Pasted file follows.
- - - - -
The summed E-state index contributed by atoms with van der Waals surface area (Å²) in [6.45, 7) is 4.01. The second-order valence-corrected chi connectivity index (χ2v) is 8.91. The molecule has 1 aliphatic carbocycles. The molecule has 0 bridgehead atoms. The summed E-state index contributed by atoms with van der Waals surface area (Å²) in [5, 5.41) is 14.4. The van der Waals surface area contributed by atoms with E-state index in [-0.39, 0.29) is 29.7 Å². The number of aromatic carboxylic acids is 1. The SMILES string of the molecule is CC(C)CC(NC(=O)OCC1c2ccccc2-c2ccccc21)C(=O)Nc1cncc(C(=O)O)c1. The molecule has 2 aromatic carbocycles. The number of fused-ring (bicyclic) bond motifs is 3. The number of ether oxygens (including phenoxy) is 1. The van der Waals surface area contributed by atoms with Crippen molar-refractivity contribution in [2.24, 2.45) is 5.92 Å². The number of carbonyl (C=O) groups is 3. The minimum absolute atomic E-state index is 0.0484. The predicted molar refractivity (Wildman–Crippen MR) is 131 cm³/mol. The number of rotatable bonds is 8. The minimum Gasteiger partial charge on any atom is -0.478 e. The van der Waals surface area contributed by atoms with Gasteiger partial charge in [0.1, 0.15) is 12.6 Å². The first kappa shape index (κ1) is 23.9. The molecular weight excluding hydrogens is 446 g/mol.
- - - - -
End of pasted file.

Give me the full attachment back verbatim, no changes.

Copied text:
The summed E-state index contributed by atoms with van der Waals surface area (Å²) in [6.45, 7) is 4.01. The second-order valence-corrected chi connectivity index (χ2v) is 8.91. The molecule has 1 aliphatic carbocycles. The molecule has 0 bridgehead atoms. The summed E-state index contributed by atoms with van der Waals surface area (Å²) in [5, 5.41) is 14.4. The van der Waals surface area contributed by atoms with E-state index in [-0.39, 0.29) is 29.7 Å². The number of aromatic carboxylic acids is 1. The SMILES string of the molecule is CC(C)CC(NC(=O)OCC1c2ccccc2-c2ccccc21)C(=O)Nc1cncc(C(=O)O)c1. The molecule has 2 aromatic carbocycles. The number of fused-ring (bicyclic) bond motifs is 3. The number of ether oxygens (including phenoxy) is 1. The van der Waals surface area contributed by atoms with Crippen molar-refractivity contribution in [2.24, 2.45) is 5.92 Å². The number of carbonyl (C=O) groups is 3. The minimum absolute atomic E-state index is 0.0484. The predicted molar refractivity (Wildman–Crippen MR) is 131 cm³/mol. The number of rotatable bonds is 8. The minimum Gasteiger partial charge on any atom is -0.478 e. The van der Waals surface area contributed by atoms with Gasteiger partial charge in [0.1, 0.15) is 12.6 Å². The first kappa shape index (κ1) is 23.9. The molecular weight excluding hydrogens is 446 g/mol.